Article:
Although it looks and sounds very easy, not everyone can make good Turkish coffee. I remember as a kid watching my sister try making the perfect Turkish coffee over and over and not getting an “A-OK” from my mother. She would explain her negative feedback with comments such as “not the right texture”, “too much foam”, “too sweet” etc.
The secret in making great Turkish coffee is in the time it takes to make it. Turkish coffee must be cooked slowly into perfection. In the old Ottoman homes, one can still find this small cooking apparatus that looks like a mini barbeque; the coal coffee mangal. Yes, the older generation cooked coffee on coal ashes; it took time but it tasted better. But then again, don’t confuse this with leaving your coffee pot on ashes by itself; you’ve got to carefully watch the coffee to ensure it doesn’t stay in boiling point for more than a millisecond.
The coffee pot is also important. A good coffee pot must be made of copper to ensure consistency.
How to cook the perfect Turkish coffee:
- You should only use right amount of water for right amount of coffee to be served. So if you are making coffee for 2 and are only intending to serve 1 cup for each person, you should put 2 cups (Turkish coffee cups) of water into your coffee pot.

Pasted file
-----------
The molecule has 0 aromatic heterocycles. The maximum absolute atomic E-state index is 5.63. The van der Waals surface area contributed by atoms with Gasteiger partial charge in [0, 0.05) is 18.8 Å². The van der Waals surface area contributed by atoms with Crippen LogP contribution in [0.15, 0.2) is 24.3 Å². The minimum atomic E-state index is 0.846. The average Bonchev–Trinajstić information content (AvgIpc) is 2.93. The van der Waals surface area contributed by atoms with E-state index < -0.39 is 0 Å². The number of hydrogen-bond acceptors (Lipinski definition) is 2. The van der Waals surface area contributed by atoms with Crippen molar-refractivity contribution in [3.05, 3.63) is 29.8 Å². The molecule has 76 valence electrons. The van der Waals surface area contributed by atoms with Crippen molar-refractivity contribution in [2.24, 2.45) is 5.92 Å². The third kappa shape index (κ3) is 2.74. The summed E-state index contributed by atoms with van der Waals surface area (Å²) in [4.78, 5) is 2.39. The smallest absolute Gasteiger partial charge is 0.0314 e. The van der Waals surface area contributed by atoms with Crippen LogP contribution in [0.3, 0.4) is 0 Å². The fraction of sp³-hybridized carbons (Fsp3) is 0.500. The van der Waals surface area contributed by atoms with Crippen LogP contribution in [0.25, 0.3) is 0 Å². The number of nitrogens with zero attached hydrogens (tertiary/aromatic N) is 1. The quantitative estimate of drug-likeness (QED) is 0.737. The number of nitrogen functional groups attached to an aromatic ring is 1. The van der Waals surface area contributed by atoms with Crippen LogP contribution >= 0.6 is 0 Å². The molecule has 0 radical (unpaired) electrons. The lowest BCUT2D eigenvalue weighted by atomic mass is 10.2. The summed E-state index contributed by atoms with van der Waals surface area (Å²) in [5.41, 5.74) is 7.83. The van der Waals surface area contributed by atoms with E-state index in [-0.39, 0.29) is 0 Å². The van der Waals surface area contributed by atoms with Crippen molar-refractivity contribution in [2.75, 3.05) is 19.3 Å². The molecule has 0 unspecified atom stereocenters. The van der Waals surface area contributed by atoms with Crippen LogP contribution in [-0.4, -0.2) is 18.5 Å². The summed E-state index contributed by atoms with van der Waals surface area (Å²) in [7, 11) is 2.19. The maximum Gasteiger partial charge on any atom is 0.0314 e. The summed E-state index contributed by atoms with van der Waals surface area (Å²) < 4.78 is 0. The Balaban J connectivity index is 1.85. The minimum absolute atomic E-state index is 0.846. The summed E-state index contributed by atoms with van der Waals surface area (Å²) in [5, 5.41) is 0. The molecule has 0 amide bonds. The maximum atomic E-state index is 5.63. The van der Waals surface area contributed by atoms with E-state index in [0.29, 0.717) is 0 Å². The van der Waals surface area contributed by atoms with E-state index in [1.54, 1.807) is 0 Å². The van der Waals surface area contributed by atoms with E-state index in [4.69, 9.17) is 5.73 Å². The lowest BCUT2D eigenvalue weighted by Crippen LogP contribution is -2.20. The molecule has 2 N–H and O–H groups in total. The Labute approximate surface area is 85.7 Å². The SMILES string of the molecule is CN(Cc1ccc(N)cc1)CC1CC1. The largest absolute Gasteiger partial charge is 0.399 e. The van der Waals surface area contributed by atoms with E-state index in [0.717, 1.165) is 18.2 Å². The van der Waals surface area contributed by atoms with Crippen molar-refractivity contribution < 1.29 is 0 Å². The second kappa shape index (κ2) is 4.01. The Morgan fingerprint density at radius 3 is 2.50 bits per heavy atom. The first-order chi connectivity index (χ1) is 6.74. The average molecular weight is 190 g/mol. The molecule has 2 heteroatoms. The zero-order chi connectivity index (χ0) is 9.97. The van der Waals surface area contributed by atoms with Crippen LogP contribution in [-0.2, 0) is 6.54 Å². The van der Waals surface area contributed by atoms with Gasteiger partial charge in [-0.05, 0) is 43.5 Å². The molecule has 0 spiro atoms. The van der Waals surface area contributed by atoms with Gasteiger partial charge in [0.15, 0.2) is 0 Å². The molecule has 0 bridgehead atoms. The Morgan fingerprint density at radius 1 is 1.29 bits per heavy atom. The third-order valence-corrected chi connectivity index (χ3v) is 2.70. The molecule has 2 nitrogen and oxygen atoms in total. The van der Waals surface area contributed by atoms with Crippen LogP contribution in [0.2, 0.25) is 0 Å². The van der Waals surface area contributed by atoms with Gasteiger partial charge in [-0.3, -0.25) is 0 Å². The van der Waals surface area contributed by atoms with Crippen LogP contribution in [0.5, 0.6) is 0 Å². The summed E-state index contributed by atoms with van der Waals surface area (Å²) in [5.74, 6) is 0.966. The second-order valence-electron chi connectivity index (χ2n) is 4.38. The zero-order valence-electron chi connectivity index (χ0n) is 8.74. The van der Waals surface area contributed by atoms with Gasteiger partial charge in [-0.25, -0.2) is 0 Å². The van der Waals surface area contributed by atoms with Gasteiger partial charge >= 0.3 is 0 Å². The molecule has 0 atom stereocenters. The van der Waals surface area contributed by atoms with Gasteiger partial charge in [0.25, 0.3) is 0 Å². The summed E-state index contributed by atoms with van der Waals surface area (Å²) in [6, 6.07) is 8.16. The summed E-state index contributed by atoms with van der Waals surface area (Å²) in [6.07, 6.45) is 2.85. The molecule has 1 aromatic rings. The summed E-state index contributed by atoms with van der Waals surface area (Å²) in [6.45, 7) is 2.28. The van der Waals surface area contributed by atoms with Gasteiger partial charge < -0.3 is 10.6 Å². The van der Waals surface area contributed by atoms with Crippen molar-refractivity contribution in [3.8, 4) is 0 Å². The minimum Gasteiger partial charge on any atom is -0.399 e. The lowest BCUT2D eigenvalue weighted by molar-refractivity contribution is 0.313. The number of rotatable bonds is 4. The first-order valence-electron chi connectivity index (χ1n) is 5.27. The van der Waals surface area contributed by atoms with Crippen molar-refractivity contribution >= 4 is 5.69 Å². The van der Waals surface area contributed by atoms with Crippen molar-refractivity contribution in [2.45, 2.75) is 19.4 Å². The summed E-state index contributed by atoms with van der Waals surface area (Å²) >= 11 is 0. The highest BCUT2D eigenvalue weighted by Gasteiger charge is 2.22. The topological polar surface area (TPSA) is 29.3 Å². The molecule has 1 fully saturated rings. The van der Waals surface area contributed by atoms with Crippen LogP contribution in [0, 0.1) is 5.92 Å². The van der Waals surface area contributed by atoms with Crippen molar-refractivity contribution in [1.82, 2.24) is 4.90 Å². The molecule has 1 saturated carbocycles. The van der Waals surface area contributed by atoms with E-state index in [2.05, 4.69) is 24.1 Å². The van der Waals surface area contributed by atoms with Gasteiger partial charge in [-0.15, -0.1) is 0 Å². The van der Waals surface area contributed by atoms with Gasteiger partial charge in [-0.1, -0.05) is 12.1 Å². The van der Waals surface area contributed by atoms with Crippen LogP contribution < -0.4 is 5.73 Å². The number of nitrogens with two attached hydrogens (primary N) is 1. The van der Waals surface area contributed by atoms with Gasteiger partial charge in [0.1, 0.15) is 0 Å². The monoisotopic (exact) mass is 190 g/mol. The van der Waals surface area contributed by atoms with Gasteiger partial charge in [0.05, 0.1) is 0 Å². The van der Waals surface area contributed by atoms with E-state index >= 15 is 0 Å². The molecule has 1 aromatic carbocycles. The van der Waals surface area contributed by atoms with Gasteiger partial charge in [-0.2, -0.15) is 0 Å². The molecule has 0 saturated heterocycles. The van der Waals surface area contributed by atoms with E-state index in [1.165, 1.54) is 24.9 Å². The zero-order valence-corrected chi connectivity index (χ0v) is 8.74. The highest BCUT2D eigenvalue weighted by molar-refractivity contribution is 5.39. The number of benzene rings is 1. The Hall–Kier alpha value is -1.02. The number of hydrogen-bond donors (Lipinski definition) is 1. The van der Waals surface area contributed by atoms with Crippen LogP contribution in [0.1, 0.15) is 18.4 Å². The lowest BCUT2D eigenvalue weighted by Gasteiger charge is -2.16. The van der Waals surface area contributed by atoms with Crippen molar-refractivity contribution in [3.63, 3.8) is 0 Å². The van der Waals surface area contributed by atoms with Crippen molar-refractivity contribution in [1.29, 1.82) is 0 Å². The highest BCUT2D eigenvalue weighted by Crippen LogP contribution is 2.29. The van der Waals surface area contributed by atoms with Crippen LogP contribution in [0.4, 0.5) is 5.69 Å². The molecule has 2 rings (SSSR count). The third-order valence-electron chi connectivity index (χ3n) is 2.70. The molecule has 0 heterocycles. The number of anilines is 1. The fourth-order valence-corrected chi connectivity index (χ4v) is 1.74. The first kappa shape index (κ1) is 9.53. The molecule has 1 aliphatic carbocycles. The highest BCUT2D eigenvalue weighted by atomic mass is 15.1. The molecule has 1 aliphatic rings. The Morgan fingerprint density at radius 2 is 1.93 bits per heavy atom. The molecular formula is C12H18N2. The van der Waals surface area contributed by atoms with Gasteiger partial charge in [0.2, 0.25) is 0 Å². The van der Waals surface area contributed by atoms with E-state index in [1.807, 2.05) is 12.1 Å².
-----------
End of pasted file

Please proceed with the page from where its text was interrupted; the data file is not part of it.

- Avoid using tap water where you can.
- The put a small spoon of coffee for each cup, plus one extra small spoon for the pot.
- The water used can be cold however warm water is recommended by many.
- The water boiling must not exceed 89 degrees Celsius.Perfect Turkish coffee is made with copper cups covered with silver inside. The pot must have a narrow top and a narrow bottom.
- You should stir a few times with a wooden spoon.
- The coffee must wait in the pot for a few minutes after it’s done.
You can serve Turkish coffee with Turkish delight and a glass of water. The water is to be drank first to cleanse your mouth. The dessert is eaten after you finish the coffee.
The foam has an important role in presentation; however it doesn’t really affect the taste.